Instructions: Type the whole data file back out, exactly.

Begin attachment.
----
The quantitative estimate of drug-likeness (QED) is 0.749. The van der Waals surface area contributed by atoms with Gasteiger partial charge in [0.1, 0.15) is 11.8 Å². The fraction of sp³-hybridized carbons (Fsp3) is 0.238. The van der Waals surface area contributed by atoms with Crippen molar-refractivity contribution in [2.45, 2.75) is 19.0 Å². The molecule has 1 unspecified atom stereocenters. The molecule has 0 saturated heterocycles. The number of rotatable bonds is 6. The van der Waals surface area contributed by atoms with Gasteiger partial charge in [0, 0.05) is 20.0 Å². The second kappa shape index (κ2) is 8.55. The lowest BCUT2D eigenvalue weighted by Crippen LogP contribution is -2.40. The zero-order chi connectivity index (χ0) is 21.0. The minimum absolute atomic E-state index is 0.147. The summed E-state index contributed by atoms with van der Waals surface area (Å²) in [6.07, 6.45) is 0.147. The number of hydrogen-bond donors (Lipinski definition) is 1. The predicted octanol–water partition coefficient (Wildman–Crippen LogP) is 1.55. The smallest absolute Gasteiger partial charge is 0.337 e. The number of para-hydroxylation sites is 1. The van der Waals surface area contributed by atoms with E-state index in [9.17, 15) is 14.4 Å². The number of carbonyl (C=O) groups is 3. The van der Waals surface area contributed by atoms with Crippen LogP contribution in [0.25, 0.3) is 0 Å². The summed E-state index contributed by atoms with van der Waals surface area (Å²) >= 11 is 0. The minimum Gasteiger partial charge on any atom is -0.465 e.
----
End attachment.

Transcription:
The quantitative estimate of drug-likeness (QED) is 0.749. The van der Waals surface area contributed by atoms with Gasteiger partial charge in [0.1, 0.15) is 11.8 Å². The fraction of sp³-hybridized carbons (Fsp3) is 0.238. The van der Waals surface area contributed by atoms with Crippen molar-refractivity contribution in [2.45, 2.75) is 19.0 Å². The molecule has 1 unspecified atom stereocenters. The molecule has 0 saturated heterocycles. The number of rotatable bonds is 6. The van der Waals surface area contributed by atoms with Gasteiger partial charge in [0, 0.05) is 20.0 Å². The second kappa shape index (κ2) is 8.55. The lowest BCUT2D eigenvalue weighted by Crippen LogP contribution is -2.40. The zero-order chi connectivity index (χ0) is 21.0. The minimum absolute atomic E-state index is 0.147. The summed E-state index contributed by atoms with van der Waals surface area (Å²) in [6.07, 6.45) is 0.147. The number of hydrogen-bond donors (Lipinski definition) is 1. The predicted octanol–water partition coefficient (Wildman–Crippen LogP) is 1.55. The smallest absolute Gasteiger partial charge is 0.337 e. The number of para-hydroxylation sites is 1. The van der Waals surface area contributed by atoms with E-state index in [9.17, 15) is 14.4 Å². The number of carbonyl (C=O) groups is 3. The van der Waals surface area contributed by atoms with Crippen LogP contribution in [0.25, 0.3) is 0 Å². The summed E-state index contributed by atoms with van der Waals surface area (Å²) >= 11 is 0. The minimum Gasteiger partial charge on any atom is -0.465 e.